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- Unreported Judgment
QUEENSLAND CIVIL AND ADMINISTRATIVE TRIBUNAL
Health Ombudsman v DKJ  QCAT 268
Occupational regulation matters
30 April 2020 (Ex Tempore)
On the papers
Judicial Member D J McGill SC
Ms Karalyn Huxhagen
Ms Kerrie Kensell
Mr Paul Murdoch
PROFESSIONS AND TRADES – HEALTH CARE PROFESSIONALS – PHARMACEUTICAL CHEMISTS – DISCIPLINARY PROCEEDINGS – MISCONDUCT IN PROFESSIONAL RESPECT – self-medicating with prescription drugs – drugs acquired by deception – impairment – undertaking not to practice for a time – impairment resolved - sanction
Health Ombudsman Act 2013 (Qld), s 103, s 104, s 107
Health Practitioner Regulation National Law (Queensland)
Queensland Civil and Administrative Tribunal Act 2009 (Qld),
Health Ombudsman v DeCelis  QCAT 140
Health Ombudsman v Macdonald  QCAT 473
Health Ombudsman v NLM  QCAT 366
J v L & A Services Proprietary Limited (No.2)  2 Qd R 10
Legal Services Commission v XBV  QCAT 332
Pharmacy Board of Australia v Christie  QCAT 291
Pharmacy Board of Australia v Thomas  QCAT 637
Z Vakeska, solicitor of Office of the Health Ombudsman
This matter was heard and determined on the papers pursuant to s 32 of the Queensland Civil and Administrative Tribunal Act 2009 (Qld)
REASONS FOR DECISION
- This is a reference by the applicant of disciplinary proceedings against the respondent under the Health Ombudsman Act 2013, s 103(1)(a) and s 104. Under s 126 of that Act, I constitute the Tribunal. I am sitting with assessors, Ms Huxhagen, Ms Kensell and Mr Murdoch in accordance with the Act, s 126. Their function is to advise me in relation to questions of fact: s 127.
- The respondent was, at the relevant time, a registered pharmacist, and hence a registered health practitioner for the purposes of the Health Practitioner Regulation National Law (Qld) (National Law). The applicant alleges that the respondent engaged in professional misconduct in that, while registered and employed as a pharmacist, she dishonestly obtained medication from her employer by the use of fabricated prescriptions, and took a quantity of medication from the stock of the pharmacy. This occurred between July 2017 and November 2017.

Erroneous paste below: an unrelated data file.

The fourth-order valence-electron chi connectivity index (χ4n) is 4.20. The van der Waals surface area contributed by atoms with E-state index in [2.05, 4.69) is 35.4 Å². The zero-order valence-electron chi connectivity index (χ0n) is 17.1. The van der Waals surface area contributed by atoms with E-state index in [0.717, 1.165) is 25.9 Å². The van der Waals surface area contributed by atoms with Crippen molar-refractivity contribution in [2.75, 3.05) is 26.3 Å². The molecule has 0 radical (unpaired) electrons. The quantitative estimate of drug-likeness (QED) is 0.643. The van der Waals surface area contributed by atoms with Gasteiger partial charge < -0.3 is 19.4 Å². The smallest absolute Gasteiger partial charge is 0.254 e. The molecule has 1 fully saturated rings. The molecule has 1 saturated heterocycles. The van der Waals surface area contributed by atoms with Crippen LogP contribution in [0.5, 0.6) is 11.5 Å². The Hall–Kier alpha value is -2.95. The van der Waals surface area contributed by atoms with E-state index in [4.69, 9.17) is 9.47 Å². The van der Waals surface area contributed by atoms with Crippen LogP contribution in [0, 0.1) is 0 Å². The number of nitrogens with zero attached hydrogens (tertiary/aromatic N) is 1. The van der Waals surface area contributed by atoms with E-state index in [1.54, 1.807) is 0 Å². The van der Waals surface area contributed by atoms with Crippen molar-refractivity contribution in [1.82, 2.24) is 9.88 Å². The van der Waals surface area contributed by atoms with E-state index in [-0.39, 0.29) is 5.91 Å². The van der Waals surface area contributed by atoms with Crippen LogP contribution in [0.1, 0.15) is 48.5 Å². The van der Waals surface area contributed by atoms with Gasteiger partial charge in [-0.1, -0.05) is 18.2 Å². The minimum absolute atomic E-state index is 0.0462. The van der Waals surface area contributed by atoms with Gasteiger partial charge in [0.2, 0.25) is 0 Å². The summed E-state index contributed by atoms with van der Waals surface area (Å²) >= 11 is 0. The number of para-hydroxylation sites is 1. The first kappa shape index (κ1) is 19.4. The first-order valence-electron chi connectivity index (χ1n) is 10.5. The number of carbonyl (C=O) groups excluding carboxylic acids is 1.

- The parties have provided the Tribunal with an agreed statement of facts. The respondent, who has not been legally represented in these proceedings, admits the grounds alleged, and that the conduct in question amounts to professional misconduct. The parties have provided written submissions to the Tribunal. The hearing proceeded on the papers in accordance with the Queensland Civil and Administrative Tribunal Act 2009 (QCAT Act), s 32.
- The Tribunal accepts the facts set out in the agreed statement of facts. They, and some additional information before the Tribunal, may be summarised as follows. The respondent was born in 1991 and is now 29. She was first registered as a pharmacist in December 2013. She was, at the relevant time, employed as a pharmacist at a pharmacy in a regional area. While working, she was ordinarily the only pharmacist on duty.
- Between 12 July and 24 August 2017 on 12 occasions she supplied herself with various medications, mostly sedatives, antidepressants, pain relievers and cold medications, ostensibly on the basis of prescriptions from a medical practitioner which had not been issued. Further, between 1 September and 26 October 2017, on seven separate days she obtained one or generally more lots of medications, up to 10 on one day, by purporting to dispense them to others, using the provider number of a medical practitioner, without valid prescriptions. Again, this was mostly of a similar nature in terms of medication.
- She had also taken an unknown quantity of various medications, mostly benzodiazepines, from the stock of the pharmacy without prescriptions or other valid authorisation, concealing her actions by adjusting stock records. This occurred on days unknown, but prior to 2 November 2017. Prior to the disclosure of this conduct, the respondent had paid for all the medications obtained in this way. When challenged about this by her employer, she initially denied the conduct, but the next day made full admissions regarding this conduct. The respondent was summarily dismissed from her employment, and she reported the matter to AHPRA the next day.
- Three days later, the employer reported the matter to the applicant but made no complaint to the police. On 8 December 2017 the respondent undertook to AHPRA not to practise as a pharmacist without permission. The undertaking was accepted on the basis that the respondent had an impairment because of severe anxiety and depression and PTSD. In November 2018 the respondent was released from her undertaking because further medical evidence showed that she no longer had an impairment. Since then she has practised but only to a very limited extent, eight hours every three weeks in order to maintain her registration.
- The respondent experienced PTSD following a traumatic event in 2009. In 2016 she ended an emotionally abusive relationship. She also complained of being bullied at work. Through her subsequent dealings with the board and the applicant, the respondent expressed contrition and remorse over this conduct. She said she had become addicted to benzodiazepines, felt she was unable to cope and was glad when the conduct was exposed and the situation came to an end.